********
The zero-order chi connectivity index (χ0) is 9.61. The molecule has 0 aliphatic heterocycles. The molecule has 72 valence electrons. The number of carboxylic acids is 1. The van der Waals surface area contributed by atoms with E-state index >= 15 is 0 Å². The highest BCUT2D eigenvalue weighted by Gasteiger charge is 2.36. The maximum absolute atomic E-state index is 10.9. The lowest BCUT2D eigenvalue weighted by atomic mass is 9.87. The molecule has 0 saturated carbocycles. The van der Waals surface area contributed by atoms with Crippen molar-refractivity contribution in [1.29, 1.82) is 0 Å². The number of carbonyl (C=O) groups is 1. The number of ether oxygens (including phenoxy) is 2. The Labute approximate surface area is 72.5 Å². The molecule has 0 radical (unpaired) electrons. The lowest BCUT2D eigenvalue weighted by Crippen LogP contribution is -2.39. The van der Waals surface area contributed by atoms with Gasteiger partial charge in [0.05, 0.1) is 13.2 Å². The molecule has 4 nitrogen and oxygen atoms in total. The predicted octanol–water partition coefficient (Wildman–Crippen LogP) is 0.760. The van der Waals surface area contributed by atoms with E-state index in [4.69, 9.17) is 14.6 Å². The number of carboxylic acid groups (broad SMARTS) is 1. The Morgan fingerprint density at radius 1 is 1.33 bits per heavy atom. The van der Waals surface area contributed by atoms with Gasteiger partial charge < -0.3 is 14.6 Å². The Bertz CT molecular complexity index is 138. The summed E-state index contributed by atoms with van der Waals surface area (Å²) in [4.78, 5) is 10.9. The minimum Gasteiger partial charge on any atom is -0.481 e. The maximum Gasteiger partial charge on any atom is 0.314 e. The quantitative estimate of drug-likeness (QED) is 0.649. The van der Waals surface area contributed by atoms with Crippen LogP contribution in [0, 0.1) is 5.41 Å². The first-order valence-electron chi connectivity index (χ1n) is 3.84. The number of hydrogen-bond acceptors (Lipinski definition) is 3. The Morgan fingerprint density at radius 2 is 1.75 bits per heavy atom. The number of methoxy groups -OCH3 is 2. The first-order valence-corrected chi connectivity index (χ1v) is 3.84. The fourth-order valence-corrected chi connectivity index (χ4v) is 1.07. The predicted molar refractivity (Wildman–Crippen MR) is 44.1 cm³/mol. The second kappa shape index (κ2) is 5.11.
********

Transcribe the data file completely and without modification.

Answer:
The zero-order chi connectivity index (χ0) is 9.61. The molecule has 0 aliphatic heterocycles. The molecule has 72 valence electrons. The number of carboxylic acids is 1. The van der Waals surface area contributed by atoms with E-state index >= 15 is 0 Å². The highest BCUT2D eigenvalue weighted by Gasteiger charge is 2.36. The maximum absolute atomic E-state index is 10.9. The lowest BCUT2D eigenvalue weighted by atomic mass is 9.87. The molecule has 0 saturated carbocycles. The van der Waals surface area contributed by atoms with Crippen molar-refractivity contribution in [1.29, 1.82) is 0 Å². The number of carbonyl (C=O) groups is 1. The number of ether oxygens (including phenoxy) is 2. The Labute approximate surface area is 72.5 Å². The molecule has 0 radical (unpaired) electrons. The lowest BCUT2D eigenvalue weighted by Crippen LogP contribution is -2.39. The van der Waals surface area contributed by atoms with Gasteiger partial charge in [0.05, 0.1) is 13.2 Å². The molecule has 4 nitrogen and oxygen atoms in total. The predicted octanol–water partition coefficient (Wildman–Crippen LogP) is 0.760. The van der Waals surface area contributed by atoms with E-state index in [4.69, 9.17) is 14.6 Å². The number of carboxylic acid groups (broad SMARTS) is 1. The Morgan fingerprint density at radius 1 is 1.33 bits per heavy atom. The van der Waals surface area contributed by atoms with Gasteiger partial charge < -0.3 is 14.6 Å². The Bertz CT molecular complexity index is 138. The summed E-state index contributed by atoms with van der Waals surface area (Å²) in [4.78, 5) is 10.9. The minimum Gasteiger partial charge on any atom is -0.481 e. The maximum Gasteiger partial charge on any atom is 0.314 e. The quantitative estimate of drug-likeness (QED) is 0.649. The van der Waals surface area contributed by atoms with Crippen LogP contribution in [0, 0.1) is 5.41 Å². The first-order valence-electron chi connectivity index (χ1n) is 3.84. The number of hydrogen-bond acceptors (Lipinski definition) is 3. The Morgan fingerprint density at radius 2 is 1.75 bits per heavy atom. The number of methoxy groups -OCH3 is 2. The first-order valence-corrected chi connectivity index (χ1v) is 3.84. The fourth-order valence-corrected chi connectivity index (χ4v) is 1.07. The predicted molar refractivity (Wildman–Crippen MR) is 44.1 cm³/mol. The second kappa shape index (κ2) is 5.11.